2012 farm to caf f2 pk ppt v5

585 views
493 views

Published on

Published in: Self Improvement, Education
0 Comments
0 Likes
Statistics
Notes
  • Be the first to comment

  • Be the first to like this

No Downloads
Views
Total views
585
On SlideShare
0
From Embeds
0
Number of Embeds
3
Actions
Shares
0
Downloads
9
Comments
0
Likes
0
Embeds 0
No embeds

No notes for slide
  • Where will we talk about the survey results? How can we let them know about other opps at the conference?
  • Have audience either stand or raise their hands in response to thefollowing:Have you or did you…Eaten lunch at a school/Head Start as an adultPicked blueberriesKnown a child that was obeseGrow up on a farmCanned or preserved foodCooked with a childEaten kohlrabiKnown a farmer that went out of businessGrown a gardenSeen okra growingRead “Monsters Don’t Eat Broccoli”
  • Farm to Preschool is similar to Farm to School in that the goal is to connect local food producers and processors with education settings, in this case early care and educationImportantly it emphasizes local food- and garden-based education in not only the classroom but in food services, and connects with the communityFarm to preschool activities can even serve the very youngest kids up to the pre-K age groupThe types of early care and education settings we are talking about include child care centers, preschools, family home care, Head Start, and pre-K programs
  • Why is Farm to Preschool an important program?Importantly we have seen a dramatic increase in obesity among preschoolers. One thing we know is that obesity is actually linked to food insecurity, and there are food deserts in communities, where access to fresh and healthful foods is poor. Importantly, the emphasis on providing fresh F&V in FTP programs helps increase access, and encourages consumptionProvides in-season productLocal food has a story, a face, and a connectionHelps build additional skills for food service staff and child care providersHelps viability and preservation of small farmsBenefits to local economy and the environment
  • Why is it important to promote these programs in the early care and education setting?
  • A Spectrum of Opportunities exists by which states, and to some extent communities, can support ECE facilities in their jurisdictions to achieve recommended standards and best practices for obesity prevention. Each opportunityrepresents a unique avenue for changing the ECE environment directly to improve policies and practices forbreastfeeding support, nutrition, physical activity and screen time in ECE facilities. Not all opportunities need to be pursued successfully in each state to achieve impact; however, it is likely that multiple opportunities pursued as part of a coordinated approach will be most effective at achieving desired goals concerning the weight and health status of 0- to 5-year-olds. A number of factors can be considered to help determine which of the opportunities might be viable options to pursue at any given time.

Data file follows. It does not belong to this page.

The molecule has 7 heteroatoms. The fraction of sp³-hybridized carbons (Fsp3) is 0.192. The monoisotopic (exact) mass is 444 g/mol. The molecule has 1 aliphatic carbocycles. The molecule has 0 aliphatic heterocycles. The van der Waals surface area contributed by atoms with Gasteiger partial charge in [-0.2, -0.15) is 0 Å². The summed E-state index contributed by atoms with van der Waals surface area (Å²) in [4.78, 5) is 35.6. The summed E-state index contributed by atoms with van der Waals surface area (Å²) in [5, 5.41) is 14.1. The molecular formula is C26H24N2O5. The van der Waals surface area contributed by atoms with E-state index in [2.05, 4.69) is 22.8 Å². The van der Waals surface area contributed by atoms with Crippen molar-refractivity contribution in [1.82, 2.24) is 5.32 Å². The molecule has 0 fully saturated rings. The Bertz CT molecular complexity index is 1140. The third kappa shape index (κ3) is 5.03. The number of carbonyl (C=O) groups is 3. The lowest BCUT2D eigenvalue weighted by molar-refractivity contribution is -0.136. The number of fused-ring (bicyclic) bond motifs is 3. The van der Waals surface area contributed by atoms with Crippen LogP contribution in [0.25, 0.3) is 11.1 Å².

• One of the most important aspects of FTP programs is they engage all sorts of different stakeholders. Certainly the children themselves are integral to the programs, but so are the providers, the food service staff, as well as farmers and other community members. All are important to support the activities of FTP programs and FTP supports a healthy local food system.
  • Go over list of FTP activities – highlight two major areas – local purchasing and nutrition education
  • FTS in K-12 is supported throughout the country by the National FTS. We don’t know exactly how many FTS programs there are in the U.S., but we estimate that there are more than 2500 in all 50 states. The FTS Network supports regional leads in 8 parts of the country, and has identified state leads in every state. They can be your first contact if you are looking to add FTP programs to your center. Not all of these leads may be as familiar with FTP as FTS, but they are all willing to help.
  • More recently the FTP Subcommittee of the National FTS Network has formed to help spread the word and grow the FTP movement. Some of the activities that this subcommittee is engaged in include….
  • More recently the FTP Subcommittee of the National FTS Network has formed to help spread the word and grow the FTP movement. Some of the activities that this subcommittee is engaged in include….
  • More recently the FTP Subcommittee of the National FTS Network has formed to help spread the word and grow the FTP movement. Some of the activities that this subcommittee is engaged in include….
  • More recently the FTP Subcommittee of the National FTS Network has formed to help spread the word and grow the FTP movement. Some of the activities that this subcommittee is engaged in include….
  • More recently the FTP Subcommittee of the National FTS Network has formed to help spread the word and grow the FTP movement. Some of the activities that this subcommittee is engaged in include….
  • More recently the FTP Subcommittee of the National FTS Network has formed to help spread the word and grow the FTP movement. Some of the activities that this subcommittee is engaged in include….
  • More recently the FTP Subcommittee of the National FTS Network has formed to help spread the word and grow the FTP movement. Some of the activities that this subcommittee is engaged in include….